Erwin decided to name his restaurant after Salisbury, because it was there that he would introduce the Salisbury steak concept to Winnipeg. But he decided to call it a “Nip,” indicating that a smaller amount of Salisbury steak was being served.
Whether you call it a Nip, hamburger steak or Salisbury steak, these days it’s not labelled a health food, but does meet the criteria of a comfort food perfect for a Sunday dinner.
Salisbury Steaks with Mushroom Onion Gravy
This recipe yields four large, juicy Salisbury steaks that weigh six to seven ounces each when cooked. If that’s too large for you, simply divide the meat mixture into six, smaller patties. If this recipe yields to many portions for you, don’t worry, any leftover Salisbury steaks and gravy, once cooled, will freeze well, at the ready to thaw and reheat the next time you have a craving for them.
Preparation: 35 minutes
Cooking time: About 20 minutes
Makes: four servings
For the gravy
1 1/2 Tbsp vegetable oil
1 1/2 Tbsp butter
1/2 medium onion, thinly sliced
1/3 lb. (about 8 medium) white mushrooms, thinly sliced
3 Tbsp all-purpose flour
• pinch dried thyme
2 cups beef stock or broth
• salt and freshly ground black pepper, to taste
For the Salisbury steaks
1 1/2 lb. lean ground beef
1 large egg, beaten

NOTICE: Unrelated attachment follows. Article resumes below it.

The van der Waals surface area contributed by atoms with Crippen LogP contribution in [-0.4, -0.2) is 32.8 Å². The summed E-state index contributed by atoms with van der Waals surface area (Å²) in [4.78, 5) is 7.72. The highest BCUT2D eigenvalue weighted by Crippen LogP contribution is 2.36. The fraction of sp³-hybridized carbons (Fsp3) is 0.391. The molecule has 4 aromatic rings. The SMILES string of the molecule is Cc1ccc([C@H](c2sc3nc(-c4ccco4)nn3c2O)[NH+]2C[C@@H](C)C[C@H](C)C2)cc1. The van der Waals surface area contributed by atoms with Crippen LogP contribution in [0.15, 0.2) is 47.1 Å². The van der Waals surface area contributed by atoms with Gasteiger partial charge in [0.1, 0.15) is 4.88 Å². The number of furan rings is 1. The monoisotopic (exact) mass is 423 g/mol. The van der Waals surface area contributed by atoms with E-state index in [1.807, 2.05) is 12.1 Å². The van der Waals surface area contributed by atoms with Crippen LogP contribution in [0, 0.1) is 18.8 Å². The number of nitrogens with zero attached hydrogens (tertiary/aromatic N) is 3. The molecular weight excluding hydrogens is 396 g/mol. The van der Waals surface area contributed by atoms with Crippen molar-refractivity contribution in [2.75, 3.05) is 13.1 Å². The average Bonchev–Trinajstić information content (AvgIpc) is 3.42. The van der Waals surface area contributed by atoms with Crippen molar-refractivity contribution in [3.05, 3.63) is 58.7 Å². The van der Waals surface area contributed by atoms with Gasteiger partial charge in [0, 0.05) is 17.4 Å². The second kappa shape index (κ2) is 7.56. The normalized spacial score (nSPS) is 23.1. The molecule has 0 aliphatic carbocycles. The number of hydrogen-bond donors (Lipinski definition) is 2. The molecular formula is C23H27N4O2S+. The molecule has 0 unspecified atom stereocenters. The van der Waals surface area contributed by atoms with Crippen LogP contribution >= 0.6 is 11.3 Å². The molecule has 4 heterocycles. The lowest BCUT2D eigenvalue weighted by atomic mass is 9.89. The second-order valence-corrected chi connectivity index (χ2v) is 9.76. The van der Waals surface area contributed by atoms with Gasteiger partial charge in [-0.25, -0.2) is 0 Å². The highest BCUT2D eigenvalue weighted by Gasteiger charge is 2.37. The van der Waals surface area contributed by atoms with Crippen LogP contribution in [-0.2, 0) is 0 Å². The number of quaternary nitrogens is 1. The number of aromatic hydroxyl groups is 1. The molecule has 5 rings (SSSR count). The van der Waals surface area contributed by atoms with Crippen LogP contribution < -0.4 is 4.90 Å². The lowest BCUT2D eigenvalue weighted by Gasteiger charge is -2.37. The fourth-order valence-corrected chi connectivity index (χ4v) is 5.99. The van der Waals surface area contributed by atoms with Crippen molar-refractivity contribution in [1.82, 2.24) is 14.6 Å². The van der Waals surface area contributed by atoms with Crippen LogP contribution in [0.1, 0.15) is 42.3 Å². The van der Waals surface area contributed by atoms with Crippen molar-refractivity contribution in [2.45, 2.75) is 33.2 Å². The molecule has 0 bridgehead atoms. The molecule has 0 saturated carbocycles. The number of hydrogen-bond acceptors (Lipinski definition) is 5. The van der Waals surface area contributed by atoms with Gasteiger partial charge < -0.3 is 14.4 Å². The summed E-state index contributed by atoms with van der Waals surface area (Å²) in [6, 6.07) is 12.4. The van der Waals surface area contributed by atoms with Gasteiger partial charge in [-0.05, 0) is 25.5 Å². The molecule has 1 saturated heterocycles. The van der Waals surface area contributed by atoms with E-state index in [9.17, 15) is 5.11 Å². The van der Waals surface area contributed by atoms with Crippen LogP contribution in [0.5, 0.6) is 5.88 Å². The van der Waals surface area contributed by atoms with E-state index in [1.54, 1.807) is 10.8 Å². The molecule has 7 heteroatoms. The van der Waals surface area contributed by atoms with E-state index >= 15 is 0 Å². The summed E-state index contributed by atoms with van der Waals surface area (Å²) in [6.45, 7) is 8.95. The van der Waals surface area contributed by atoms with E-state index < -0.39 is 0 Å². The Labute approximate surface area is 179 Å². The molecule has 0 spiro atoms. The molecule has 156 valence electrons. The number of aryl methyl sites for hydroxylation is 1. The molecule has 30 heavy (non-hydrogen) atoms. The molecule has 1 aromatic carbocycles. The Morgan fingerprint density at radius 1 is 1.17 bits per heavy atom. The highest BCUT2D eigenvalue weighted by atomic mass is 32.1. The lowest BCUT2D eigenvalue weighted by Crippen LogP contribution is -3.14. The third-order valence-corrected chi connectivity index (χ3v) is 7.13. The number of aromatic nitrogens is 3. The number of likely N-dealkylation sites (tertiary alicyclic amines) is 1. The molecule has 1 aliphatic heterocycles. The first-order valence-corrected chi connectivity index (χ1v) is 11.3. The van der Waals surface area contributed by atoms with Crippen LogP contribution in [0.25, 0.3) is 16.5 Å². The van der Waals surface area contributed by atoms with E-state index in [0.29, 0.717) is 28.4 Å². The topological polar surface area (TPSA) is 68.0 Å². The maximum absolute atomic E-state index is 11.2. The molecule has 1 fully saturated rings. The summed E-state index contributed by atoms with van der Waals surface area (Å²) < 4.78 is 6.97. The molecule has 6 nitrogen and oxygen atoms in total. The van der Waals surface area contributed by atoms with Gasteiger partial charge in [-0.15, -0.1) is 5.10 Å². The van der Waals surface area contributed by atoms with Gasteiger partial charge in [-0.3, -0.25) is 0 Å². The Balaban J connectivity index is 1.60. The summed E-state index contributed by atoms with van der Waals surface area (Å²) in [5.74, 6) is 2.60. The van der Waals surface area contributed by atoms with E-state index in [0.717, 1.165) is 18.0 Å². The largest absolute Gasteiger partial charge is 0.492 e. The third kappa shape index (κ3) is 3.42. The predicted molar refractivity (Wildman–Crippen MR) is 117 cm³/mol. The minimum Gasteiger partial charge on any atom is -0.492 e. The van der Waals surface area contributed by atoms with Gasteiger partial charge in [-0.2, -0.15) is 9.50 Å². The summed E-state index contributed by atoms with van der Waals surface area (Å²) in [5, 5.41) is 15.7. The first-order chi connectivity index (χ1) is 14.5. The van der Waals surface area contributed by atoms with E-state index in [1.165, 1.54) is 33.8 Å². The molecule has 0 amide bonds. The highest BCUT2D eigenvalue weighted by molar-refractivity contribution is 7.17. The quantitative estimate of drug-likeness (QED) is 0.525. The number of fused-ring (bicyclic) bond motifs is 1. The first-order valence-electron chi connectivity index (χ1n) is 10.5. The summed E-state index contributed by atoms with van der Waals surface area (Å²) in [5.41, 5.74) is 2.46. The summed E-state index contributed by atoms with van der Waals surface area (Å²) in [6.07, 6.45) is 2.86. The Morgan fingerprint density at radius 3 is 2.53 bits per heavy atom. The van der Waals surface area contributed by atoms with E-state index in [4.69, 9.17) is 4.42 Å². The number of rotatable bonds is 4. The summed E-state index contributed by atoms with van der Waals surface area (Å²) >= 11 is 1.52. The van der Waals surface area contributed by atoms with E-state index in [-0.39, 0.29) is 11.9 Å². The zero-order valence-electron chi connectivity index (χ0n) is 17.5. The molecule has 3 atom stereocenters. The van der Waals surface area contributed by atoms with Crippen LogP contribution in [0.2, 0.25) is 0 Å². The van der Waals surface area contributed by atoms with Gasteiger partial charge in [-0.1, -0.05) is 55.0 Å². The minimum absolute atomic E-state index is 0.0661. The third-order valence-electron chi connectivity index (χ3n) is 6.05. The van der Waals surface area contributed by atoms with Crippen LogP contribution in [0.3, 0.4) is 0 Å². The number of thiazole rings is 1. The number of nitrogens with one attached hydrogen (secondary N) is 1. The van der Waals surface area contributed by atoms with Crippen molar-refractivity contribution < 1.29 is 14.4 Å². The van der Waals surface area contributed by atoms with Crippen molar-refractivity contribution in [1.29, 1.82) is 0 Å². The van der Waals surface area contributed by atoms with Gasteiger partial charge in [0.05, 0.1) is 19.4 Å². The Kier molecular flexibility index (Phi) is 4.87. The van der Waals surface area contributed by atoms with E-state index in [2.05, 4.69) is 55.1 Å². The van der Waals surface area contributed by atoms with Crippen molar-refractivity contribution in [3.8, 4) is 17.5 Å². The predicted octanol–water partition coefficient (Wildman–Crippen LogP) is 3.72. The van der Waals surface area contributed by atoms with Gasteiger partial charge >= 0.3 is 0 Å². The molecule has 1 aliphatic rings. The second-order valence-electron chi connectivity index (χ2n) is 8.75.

1/2 medium onion, finely chopped
1 medium garlic clove, minced
1/3 cup dried breadcrumbs
1/4 cup milk
1 Tbsp Worcestershire sauce
1/2 tsp dried thyme
1 tsp salt
• freshly ground black pepper, to taste (use a generous amount)
1 Tbsp butter
1 Tbsp vegetable oil
Place oil and butter in a pot set over medium-high heat. When butter is melted, add onions and mushrooms and cook until tender, about five minutes.
Mix in the flour and thyme and cook and stir two minutes more. Now slowly mix 1/2 cup of the stock. When mixture is very thick, slowly mix in remaining stock. Bring to a simmer, simmer two minutes and then remove gravy from the heat. Taste and season the gravy with salt and pepper, as needed. Now cover gravy and set aside until needed.
Place the Salisbury steak ingredients, except oil and butter, in a bowl and gently mix to combine. With cold water-dampened hands, form meat mixture into four large, 3/4-inch thick, oval patties and set on plate. Preheat oven to 200 F.
Place the butter and oil in a very large skillet set over medium to medium-high heat. When butter is melted, add the steaks and cook four to five minutes per side, or until entirely cooked through. (When cooked, the centre of the Salisbury steak when tested with an instant read meat thermometer should register reaches 160 F (71 C) or above.)
Set steaks on a plate and keep warm in the oven. Meanwhile, drain excess fat from the skillet and set back over medium to medium-high heat. Pour the gravy in the pot into the skillet and bring back to a simmer.
When gravy is simmering, set a Salisbury steak on each of four plates. Top each steak with gravy and serve.
Eric Akis is the author of eight cookbooks. His latest is The Great Rotisserie Chicken Cookbook. His columns appear in the Life section Wednesday and Sunday.